Workers put up a campaign hoarding of Gujarat chief minister Narendra Modi in Ahmedabad. AP photo
Gujarat’s Election 2012 thus far can be summarised in one sentence: soft communalism, soft Hindutva. The BJP deployed both, the Congress just the latter.
The public discourse in the state has been navigated by the larger-than-life Narendra Modi since 2002. It was hard to miss his recourse to understatement in the first phase of the campaign, which closed on Tuesday.
Modi kept his cool barring the occasional invocation of Ram, comparing New Delhi with a sultanate and slapping Sonia Gandhi’s political secretary Ahmed Patel with the Mian tag, which was once reserved for General Musharraf.
There was no upfront reference to the post-Godhra pogrom by either side. Their anxiety to keep the horrendous past out of the debate even made Manmohan Singh’s innocuous lament for Gujarat’s minorities seem a trifle excessive. It gave the CM an excuse to discomfit the Congress by bringing up the Assam riots.
It’s debatable whether Modi was restrained of his own volition or was hamstrung by the Congress’s refusal to flag his communal record. The rival strategy suited in some measure his bid to cash in on the entente he initiated — but gave up midway by not fielding any Muslim candidate — with a section of the 6-7 million Gujarati Muslims.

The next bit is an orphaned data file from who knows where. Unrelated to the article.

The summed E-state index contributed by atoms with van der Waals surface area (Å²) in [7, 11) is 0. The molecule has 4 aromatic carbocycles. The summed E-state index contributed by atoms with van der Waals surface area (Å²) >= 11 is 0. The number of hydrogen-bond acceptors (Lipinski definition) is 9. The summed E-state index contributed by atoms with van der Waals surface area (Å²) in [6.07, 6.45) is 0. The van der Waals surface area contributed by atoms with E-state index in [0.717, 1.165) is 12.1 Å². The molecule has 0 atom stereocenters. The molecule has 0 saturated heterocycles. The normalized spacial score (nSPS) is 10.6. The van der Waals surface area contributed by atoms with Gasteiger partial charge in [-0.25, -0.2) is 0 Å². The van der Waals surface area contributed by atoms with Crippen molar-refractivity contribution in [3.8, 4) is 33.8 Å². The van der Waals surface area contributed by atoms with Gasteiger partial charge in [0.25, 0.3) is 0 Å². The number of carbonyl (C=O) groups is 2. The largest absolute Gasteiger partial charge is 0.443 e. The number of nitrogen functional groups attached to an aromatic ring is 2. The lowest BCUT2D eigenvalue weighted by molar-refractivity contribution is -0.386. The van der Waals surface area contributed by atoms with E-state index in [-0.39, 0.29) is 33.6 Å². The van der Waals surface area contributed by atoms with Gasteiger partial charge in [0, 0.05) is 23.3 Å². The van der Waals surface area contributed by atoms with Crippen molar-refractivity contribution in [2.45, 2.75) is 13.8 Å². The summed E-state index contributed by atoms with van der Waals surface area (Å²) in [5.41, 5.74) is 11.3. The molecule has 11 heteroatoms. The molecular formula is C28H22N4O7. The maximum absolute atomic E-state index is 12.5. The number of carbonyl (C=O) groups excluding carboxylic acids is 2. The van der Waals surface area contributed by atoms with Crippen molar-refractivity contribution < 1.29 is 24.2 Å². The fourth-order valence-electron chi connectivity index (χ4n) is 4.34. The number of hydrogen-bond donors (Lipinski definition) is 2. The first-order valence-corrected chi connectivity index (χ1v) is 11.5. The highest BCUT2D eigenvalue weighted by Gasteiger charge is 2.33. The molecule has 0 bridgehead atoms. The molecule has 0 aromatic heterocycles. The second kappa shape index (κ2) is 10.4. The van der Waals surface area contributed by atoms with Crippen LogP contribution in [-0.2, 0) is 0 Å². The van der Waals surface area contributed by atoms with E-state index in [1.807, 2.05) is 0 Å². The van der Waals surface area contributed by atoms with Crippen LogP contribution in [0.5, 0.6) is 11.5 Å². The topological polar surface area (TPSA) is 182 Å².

For its part, the Congress, which fielded seven Muslims, studiously kept its minority outreach low key. Its cadre was active in the 40-odd constituencies where Muslims counted for 11-59%. But there was limited show-casing of clerics and maulanas. Even cricketer-politician Azharuddin was sparingly used.
The large Muslim turnout in 2002 invited a Hindu backlash that helped the BJP. Their reduced voting percentage in 2007 curtailed a majority polarisation — slashing the BJP’s tally from 127 to 117.
Wizened by experience, the Congress would prefer Muslim voting in the closing hours of Thursday rather than queuing up early at the polling stations. “Early en bloc voting by minorities causes last minute polarisation,” said a Congress leader.
His party’s effort through the campaign was to keep on course the development debate for its inclusive value. The tactics made sense. Hindu social groups in the countryside, notably the Leuva Patels, were on the same page as the minorities over Modi’s development model, which they considered partisan.
Water paucity brooked no religious divide in Saurashtra, awaiting the Narmada waters for decades. The temple town of Somnath, from where LK Advani started his Ram Janmabhoomi Yatra in 1990, gets water once in eight days.
The rundown area with 26% Muslims has seen meagre development, be it roads, sanitation or water, and power supply. A clutch of Muslims acquiesced as Rambhai, who carts coconuts in the temple’s vicinity, cursed the BJP regime.
Gujarati aspiration seems to be triumphing faith. That isn’t good news for Modi in a poll free of an emotive rallying point.